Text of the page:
Wednesday, April 11, 2012

Triumph Dirt Bike by Atom Bomb Custom

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" Back in May of 2010 I just walked out to the shop one morning and started planning the frame for this bike. Beyond “build a Triumph dirt bike” there wasn’t much of a firm plan." Says Clay Rathburn from Atom Bomb Custom Motorcycles.


While I was laying the frame out, I kept running into the fact that the motor was too big, so I cut the front motor mount “triangle” off the cases allowing the engine to be slid much closer to the front of the frame. That let me design the frame and swing arm such that I got a swing arm 3.5” longer than a stock OIF Triumph with no increase in wheelbase.


Somewhere along the way, the project took a turn towards a serious all out custom build. Race Tech Suspension got involved and they supplied a set of custom rear shocks as well as new fork valving and springs. I had the Yamaha front end on hand because I use this same fork on my rigid bikes quite often (cut down of course). At that point I knew there was no turning back on this thing, and the madness took over. I got to thinking that the one thing you don’t see very often is a full on custom dirt bike, and I decided to go full bore on making this bike as functional and nice as I possibly could.


Probably the most involved aspect of this project was the cylinder head and carb layout. The stock Bonneville layout points the carbs outboard at a pretty good angle, which puts them in the way of your knees on a dirt bike. Logic would dictate that switching to a single carb head would be the way to go both for packaging and simplicity. 10 bolt Single carb heads are difficult to locate and I REALLY wanted to keep it twin carb anyway, so after a bunch of head scratching I decided to relocate the intake ports. After a very long three day weekend of welding, milling and work with the die grinder the head now has intake ports that are moved inboard about an inch and a half and the carbs point straight back. Everything now tucks nicely inside the frame, and as an added bonus moving the carbs freed up a bunch of room on the left side for the exhaust. While I was at it on the head, I machined up the bolt together flanges for the exhaust. They have stubs which press fit into the exhaust port, and have grooves cut in the flange surface for copper o-rings to seal the pipes.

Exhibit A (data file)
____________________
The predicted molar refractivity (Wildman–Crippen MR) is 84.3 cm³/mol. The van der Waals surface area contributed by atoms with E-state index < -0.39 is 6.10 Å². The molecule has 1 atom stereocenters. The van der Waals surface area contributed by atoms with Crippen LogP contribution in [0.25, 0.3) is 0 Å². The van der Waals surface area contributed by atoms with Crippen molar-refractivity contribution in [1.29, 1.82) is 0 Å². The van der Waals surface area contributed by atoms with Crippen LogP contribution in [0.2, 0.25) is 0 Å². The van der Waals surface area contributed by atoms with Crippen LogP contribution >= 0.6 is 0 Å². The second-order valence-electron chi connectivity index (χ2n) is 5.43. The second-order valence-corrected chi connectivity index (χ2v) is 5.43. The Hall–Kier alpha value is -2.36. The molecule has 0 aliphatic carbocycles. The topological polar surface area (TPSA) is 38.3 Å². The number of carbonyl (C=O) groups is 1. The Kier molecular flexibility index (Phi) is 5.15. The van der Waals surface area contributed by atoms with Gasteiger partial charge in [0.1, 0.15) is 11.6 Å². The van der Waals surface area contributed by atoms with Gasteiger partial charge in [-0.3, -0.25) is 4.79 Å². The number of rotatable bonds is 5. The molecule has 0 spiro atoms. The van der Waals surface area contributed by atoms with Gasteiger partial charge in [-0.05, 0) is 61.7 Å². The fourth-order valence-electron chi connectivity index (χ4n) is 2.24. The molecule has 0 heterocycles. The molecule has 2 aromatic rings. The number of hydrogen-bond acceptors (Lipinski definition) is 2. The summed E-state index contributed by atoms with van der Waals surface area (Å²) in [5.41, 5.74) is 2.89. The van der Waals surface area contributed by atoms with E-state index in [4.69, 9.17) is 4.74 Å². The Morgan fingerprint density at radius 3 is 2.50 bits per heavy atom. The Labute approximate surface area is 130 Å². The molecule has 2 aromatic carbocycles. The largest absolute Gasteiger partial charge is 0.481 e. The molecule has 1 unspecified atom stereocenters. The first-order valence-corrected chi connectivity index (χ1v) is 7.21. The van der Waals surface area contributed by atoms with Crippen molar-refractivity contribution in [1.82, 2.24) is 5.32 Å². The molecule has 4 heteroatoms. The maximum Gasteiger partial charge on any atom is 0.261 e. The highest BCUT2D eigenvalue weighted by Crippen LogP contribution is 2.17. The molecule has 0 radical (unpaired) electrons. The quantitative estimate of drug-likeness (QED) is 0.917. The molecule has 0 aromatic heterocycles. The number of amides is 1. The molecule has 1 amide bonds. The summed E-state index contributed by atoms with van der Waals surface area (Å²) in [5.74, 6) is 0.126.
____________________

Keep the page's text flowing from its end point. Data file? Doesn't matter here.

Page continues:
Once all the important mechanical stuff was sorted, I had some great fun making the tank and side panels. The tank is loosely patterned after a stock Triumph; about three inches shorter with much deeper knee pockets and an overall rounder shape. The side panels were sketched from a idea I had in the back of my head, the raised portions were rolled by hand with a step roll and the indents for the bolts were made with a little two part press tool I made.
Since this was a personal project I wasn’t able to work on it every day, it often sat for weeks (sometimes months) without being touched; in fact we moved our home and shop 200 miles and have finished four other motorcycles while this project was ongoing. Because of all the starting and stopping I don’t really know how much time I ended up investing in the project, but it was one of the more time intensive builds I’ve done. By the time it was wrapped up in late February, it was more of an obsession than anything else. - Clay Rathburn


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1 comment:

Bozi said...

Clay's work is awesome. And this bike is so cool for so many reasons. He also has a nice that I will steal one day.